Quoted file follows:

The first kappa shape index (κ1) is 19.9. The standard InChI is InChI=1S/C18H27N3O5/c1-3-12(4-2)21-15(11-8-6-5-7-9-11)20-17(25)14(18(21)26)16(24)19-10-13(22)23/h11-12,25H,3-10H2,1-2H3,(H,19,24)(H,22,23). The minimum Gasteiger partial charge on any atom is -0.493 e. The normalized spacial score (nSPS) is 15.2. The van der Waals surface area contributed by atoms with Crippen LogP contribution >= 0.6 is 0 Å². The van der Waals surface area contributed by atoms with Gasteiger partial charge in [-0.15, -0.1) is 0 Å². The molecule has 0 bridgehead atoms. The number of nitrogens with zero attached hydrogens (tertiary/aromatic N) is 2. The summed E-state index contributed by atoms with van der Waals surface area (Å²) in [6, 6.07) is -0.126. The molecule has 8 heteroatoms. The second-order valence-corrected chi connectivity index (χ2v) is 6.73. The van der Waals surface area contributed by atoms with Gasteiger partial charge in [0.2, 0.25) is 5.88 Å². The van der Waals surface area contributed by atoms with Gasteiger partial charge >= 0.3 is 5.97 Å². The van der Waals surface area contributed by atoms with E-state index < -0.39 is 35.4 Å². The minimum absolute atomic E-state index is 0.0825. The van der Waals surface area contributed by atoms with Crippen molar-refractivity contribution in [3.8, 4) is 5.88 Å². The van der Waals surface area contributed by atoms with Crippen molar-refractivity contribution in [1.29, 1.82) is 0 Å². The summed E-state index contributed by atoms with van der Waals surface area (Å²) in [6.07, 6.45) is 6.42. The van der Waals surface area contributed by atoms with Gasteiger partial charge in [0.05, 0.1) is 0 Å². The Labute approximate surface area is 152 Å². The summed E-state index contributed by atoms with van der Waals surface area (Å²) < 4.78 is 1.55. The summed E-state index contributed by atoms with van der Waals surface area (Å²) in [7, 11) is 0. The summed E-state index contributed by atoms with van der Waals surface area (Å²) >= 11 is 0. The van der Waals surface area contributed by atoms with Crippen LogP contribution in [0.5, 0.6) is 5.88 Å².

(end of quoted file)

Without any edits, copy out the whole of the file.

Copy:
The first kappa shape index (κ1) is 19.9. The standard InChI is InChI=1S/C18H27N3O5/c1-3-12(4-2)21-15(11-8-6-5-7-9-11)20-17(25)14(18(21)26)16(24)19-10-13(22)23/h11-12,25H,3-10H2,1-2H3,(H,19,24)(H,22,23). The minimum Gasteiger partial charge on any atom is -0.493 e. The normalized spacial score (nSPS) is 15.2. The van der Waals surface area contributed by atoms with Crippen LogP contribution >= 0.6 is 0 Å². The van der Waals surface area contributed by atoms with Gasteiger partial charge in [-0.15, -0.1) is 0 Å². The molecule has 0 bridgehead atoms. The number of nitrogens with zero attached hydrogens (tertiary/aromatic N) is 2. The summed E-state index contributed by atoms with van der Waals surface area (Å²) in [6, 6.07) is -0.126. The molecule has 8 heteroatoms. The second-order valence-corrected chi connectivity index (χ2v) is 6.73. The van der Waals surface area contributed by atoms with Gasteiger partial charge in [0.2, 0.25) is 5.88 Å². The van der Waals surface area contributed by atoms with Gasteiger partial charge >= 0.3 is 5.97 Å². The van der Waals surface area contributed by atoms with E-state index < -0.39 is 35.4 Å². The minimum absolute atomic E-state index is 0.0825. The van der Waals surface area contributed by atoms with Crippen molar-refractivity contribution in [3.8, 4) is 5.88 Å². The van der Waals surface area contributed by atoms with Crippen molar-refractivity contribution in [1.29, 1.82) is 0 Å². The summed E-state index contributed by atoms with van der Waals surface area (Å²) in [6.07, 6.45) is 6.42. The van der Waals surface area contributed by atoms with Gasteiger partial charge in [0.05, 0.1) is 0 Å². The Labute approximate surface area is 152 Å². The summed E-state index contributed by atoms with van der Waals surface area (Å²) < 4.78 is 1.55. The summed E-state index contributed by atoms with van der Waals surface area (Å²) in [7, 11) is 0. The summed E-state index contributed by atoms with van der Waals surface area (Å²) >= 11 is 0. The van der Waals surface area contributed by atoms with Crippen LogP contribution in [0.5, 0.6) is 5.88 Å².